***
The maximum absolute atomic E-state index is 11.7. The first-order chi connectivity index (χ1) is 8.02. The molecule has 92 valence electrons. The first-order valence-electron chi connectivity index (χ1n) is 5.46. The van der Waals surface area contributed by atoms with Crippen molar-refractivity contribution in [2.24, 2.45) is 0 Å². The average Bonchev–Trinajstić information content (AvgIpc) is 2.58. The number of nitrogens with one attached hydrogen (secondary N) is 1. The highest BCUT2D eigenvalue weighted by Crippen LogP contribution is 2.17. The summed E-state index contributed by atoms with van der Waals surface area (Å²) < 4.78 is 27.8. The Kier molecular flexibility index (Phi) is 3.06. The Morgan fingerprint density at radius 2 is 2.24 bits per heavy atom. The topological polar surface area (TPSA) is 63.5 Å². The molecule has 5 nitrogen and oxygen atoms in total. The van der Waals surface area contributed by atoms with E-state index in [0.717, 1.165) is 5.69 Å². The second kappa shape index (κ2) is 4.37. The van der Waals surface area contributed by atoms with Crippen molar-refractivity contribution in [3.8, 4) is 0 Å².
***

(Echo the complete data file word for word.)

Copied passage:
The maximum absolute atomic E-state index is 11.7. The first-order chi connectivity index (χ1) is 8.02. The molecule has 92 valence electrons. The first-order valence-electron chi connectivity index (χ1n) is 5.46. The van der Waals surface area contributed by atoms with Crippen molar-refractivity contribution in [2.24, 2.45) is 0 Å². The average Bonchev–Trinajstić information content (AvgIpc) is 2.58. The number of nitrogens with one attached hydrogen (secondary N) is 1. The highest BCUT2D eigenvalue weighted by Crippen LogP contribution is 2.17. The summed E-state index contributed by atoms with van der Waals surface area (Å²) < 4.78 is 27.8. The Kier molecular flexibility index (Phi) is 3.06. The Morgan fingerprint density at radius 2 is 2.24 bits per heavy atom. The topological polar surface area (TPSA) is 63.5 Å². The molecule has 5 nitrogen and oxygen atoms in total. The van der Waals surface area contributed by atoms with E-state index in [0.717, 1.165) is 5.69 Å². The second kappa shape index (κ2) is 4.37. The van der Waals surface area contributed by atoms with Crippen molar-refractivity contribution in [3.8, 4) is 0 Å².